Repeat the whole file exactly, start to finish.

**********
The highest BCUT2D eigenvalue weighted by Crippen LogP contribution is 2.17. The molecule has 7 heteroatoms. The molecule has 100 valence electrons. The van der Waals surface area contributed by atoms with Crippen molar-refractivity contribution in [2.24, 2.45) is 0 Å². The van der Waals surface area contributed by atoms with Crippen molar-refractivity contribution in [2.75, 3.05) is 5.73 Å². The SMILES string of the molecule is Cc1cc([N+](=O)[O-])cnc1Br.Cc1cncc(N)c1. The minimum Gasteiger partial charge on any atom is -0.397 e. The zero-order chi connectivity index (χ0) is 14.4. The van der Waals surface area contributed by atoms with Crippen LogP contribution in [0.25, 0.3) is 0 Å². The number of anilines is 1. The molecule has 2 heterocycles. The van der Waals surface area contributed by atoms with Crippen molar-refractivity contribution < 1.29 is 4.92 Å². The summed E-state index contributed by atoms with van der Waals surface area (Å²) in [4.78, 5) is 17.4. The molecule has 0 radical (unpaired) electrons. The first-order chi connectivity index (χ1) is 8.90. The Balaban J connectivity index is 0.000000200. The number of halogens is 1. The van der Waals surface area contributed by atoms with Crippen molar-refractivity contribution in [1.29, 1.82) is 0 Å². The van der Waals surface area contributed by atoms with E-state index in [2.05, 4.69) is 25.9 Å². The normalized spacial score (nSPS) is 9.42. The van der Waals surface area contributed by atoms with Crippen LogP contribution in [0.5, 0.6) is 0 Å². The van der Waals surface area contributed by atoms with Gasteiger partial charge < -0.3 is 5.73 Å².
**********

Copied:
The highest BCUT2D eigenvalue weighted by Crippen LogP contribution is 2.17. The molecule has 7 heteroatoms. The molecule has 100 valence electrons. The van der Waals surface area contributed by atoms with Crippen molar-refractivity contribution in [2.24, 2.45) is 0 Å². The van der Waals surface area contributed by atoms with Crippen molar-refractivity contribution in [2.75, 3.05) is 5.73 Å². The SMILES string of the molecule is Cc1cc([N+](=O)[O-])cnc1Br.Cc1cncc(N)c1. The minimum Gasteiger partial charge on any atom is -0.397 e. The zero-order chi connectivity index (χ0) is 14.4. The van der Waals surface area contributed by atoms with Crippen LogP contribution in [0.25, 0.3) is 0 Å². The number of anilines is 1. The molecule has 2 heterocycles. The van der Waals surface area contributed by atoms with Crippen molar-refractivity contribution < 1.29 is 4.92 Å². The summed E-state index contributed by atoms with van der Waals surface area (Å²) in [4.78, 5) is 17.4. The molecule has 0 radical (unpaired) electrons. The first-order chi connectivity index (χ1) is 8.90. The Balaban J connectivity index is 0.000000200. The number of halogens is 1. The van der Waals surface area contributed by atoms with Crippen molar-refractivity contribution in [1.29, 1.82) is 0 Å². The van der Waals surface area contributed by atoms with E-state index in [2.05, 4.69) is 25.9 Å². The normalized spacial score (nSPS) is 9.42. The van der Waals surface area contributed by atoms with Crippen LogP contribution in [0.5, 0.6) is 0 Å². The van der Waals surface area contributed by atoms with Gasteiger partial charge < -0.3 is 5.73 Å².